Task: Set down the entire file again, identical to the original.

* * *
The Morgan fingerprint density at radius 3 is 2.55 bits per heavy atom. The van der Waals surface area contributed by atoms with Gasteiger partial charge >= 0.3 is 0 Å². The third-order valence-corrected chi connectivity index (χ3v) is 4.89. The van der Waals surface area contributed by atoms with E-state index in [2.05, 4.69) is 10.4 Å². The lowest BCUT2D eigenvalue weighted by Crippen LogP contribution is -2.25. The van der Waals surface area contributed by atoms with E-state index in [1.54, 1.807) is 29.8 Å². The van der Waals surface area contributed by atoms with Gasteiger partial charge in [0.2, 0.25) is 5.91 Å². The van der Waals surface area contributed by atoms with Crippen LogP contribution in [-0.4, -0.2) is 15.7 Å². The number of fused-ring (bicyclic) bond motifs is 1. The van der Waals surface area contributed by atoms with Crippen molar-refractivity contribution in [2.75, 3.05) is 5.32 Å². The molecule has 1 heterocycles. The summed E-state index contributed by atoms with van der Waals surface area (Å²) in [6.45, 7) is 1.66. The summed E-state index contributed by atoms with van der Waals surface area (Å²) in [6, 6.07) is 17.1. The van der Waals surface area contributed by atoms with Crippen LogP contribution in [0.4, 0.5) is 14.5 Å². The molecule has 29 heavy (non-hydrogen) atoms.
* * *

The Morgan fingerprint density at radius 3 is 2.55 bits per heavy atom. The van der Waals surface area contributed by atoms with Gasteiger partial charge >= 0.3 is 0 Å². The third-order valence-corrected chi connectivity index (χ3v) is 4.89. The van der Waals surface area contributed by atoms with E-state index in [2.05, 4.69) is 10.4 Å². The lowest BCUT2D eigenvalue weighted by Crippen LogP contribution is -2.25. The van der Waals surface area contributed by atoms with E-state index in [1.54, 1.807) is 29.8 Å². The van der Waals surface area contributed by atoms with Gasteiger partial charge in [0.2, 0.25) is 5.91 Å². The van der Waals surface area contributed by atoms with Crippen LogP contribution in [-0.4, -0.2) is 15.7 Å². The number of fused-ring (bicyclic) bond motifs is 1. The van der Waals surface area contributed by atoms with Crippen molar-refractivity contribution in [2.75, 3.05) is 5.32 Å². The molecule has 1 heterocycles. The summed E-state index contributed by atoms with van der Waals surface area (Å²) in [6.45, 7) is 1.66. The summed E-state index contributed by atoms with van der Waals surface area (Å²) in [6, 6.07) is 17.1. The van der Waals surface area contributed by atoms with Crippen LogP contribution in [0.4, 0.5) is 14.5 Å². The molecule has 29 heavy (non-hydrogen) atoms.